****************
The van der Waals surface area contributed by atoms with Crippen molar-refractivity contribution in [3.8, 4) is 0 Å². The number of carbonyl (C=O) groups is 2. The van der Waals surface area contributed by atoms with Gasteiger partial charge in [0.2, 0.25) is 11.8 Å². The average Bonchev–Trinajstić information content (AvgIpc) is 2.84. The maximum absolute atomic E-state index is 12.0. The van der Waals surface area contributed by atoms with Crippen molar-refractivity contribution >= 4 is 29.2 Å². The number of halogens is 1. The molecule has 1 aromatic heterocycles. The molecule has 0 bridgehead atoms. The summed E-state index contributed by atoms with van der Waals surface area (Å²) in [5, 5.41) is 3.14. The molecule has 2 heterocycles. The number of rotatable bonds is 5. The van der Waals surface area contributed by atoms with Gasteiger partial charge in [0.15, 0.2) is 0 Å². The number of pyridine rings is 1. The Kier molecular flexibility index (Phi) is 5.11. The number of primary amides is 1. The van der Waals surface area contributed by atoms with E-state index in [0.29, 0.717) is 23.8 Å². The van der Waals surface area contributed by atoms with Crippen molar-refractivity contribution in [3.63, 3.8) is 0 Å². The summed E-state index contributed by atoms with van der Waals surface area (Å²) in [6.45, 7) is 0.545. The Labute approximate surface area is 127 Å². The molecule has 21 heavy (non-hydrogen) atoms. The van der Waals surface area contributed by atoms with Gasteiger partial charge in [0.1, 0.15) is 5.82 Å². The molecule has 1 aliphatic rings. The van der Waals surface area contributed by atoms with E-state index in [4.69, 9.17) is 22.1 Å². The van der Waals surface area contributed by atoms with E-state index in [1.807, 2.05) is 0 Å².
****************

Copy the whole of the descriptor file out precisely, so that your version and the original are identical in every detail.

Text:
The van der Waals surface area contributed by atoms with Crippen molar-refractivity contribution in [3.8, 4) is 0 Å². The number of carbonyl (C=O) groups is 2. The van der Waals surface area contributed by atoms with Gasteiger partial charge in [0.2, 0.25) is 11.8 Å². The average Bonchev–Trinajstić information content (AvgIpc) is 2.84. The maximum absolute atomic E-state index is 12.0. The van der Waals surface area contributed by atoms with Crippen molar-refractivity contribution >= 4 is 29.2 Å². The number of halogens is 1. The molecule has 1 aromatic heterocycles. The molecule has 0 bridgehead atoms. The summed E-state index contributed by atoms with van der Waals surface area (Å²) in [5, 5.41) is 3.14. The molecule has 2 heterocycles. The number of rotatable bonds is 5. The van der Waals surface area contributed by atoms with Gasteiger partial charge in [0.15, 0.2) is 0 Å². The number of pyridine rings is 1. The Kier molecular flexibility index (Phi) is 5.11. The number of primary amides is 1. The van der Waals surface area contributed by atoms with E-state index in [0.29, 0.717) is 23.8 Å². The van der Waals surface area contributed by atoms with Crippen molar-refractivity contribution in [3.63, 3.8) is 0 Å². The summed E-state index contributed by atoms with van der Waals surface area (Å²) in [6.45, 7) is 0.545. The Labute approximate surface area is 127 Å². The molecule has 21 heavy (non-hydrogen) atoms. The van der Waals surface area contributed by atoms with Gasteiger partial charge in [0.1, 0.15) is 5.82 Å². The molecule has 1 aliphatic rings. The van der Waals surface area contributed by atoms with E-state index in [4.69, 9.17) is 22.1 Å². The van der Waals surface area contributed by atoms with E-state index in [1.807, 2.05) is 0 Å².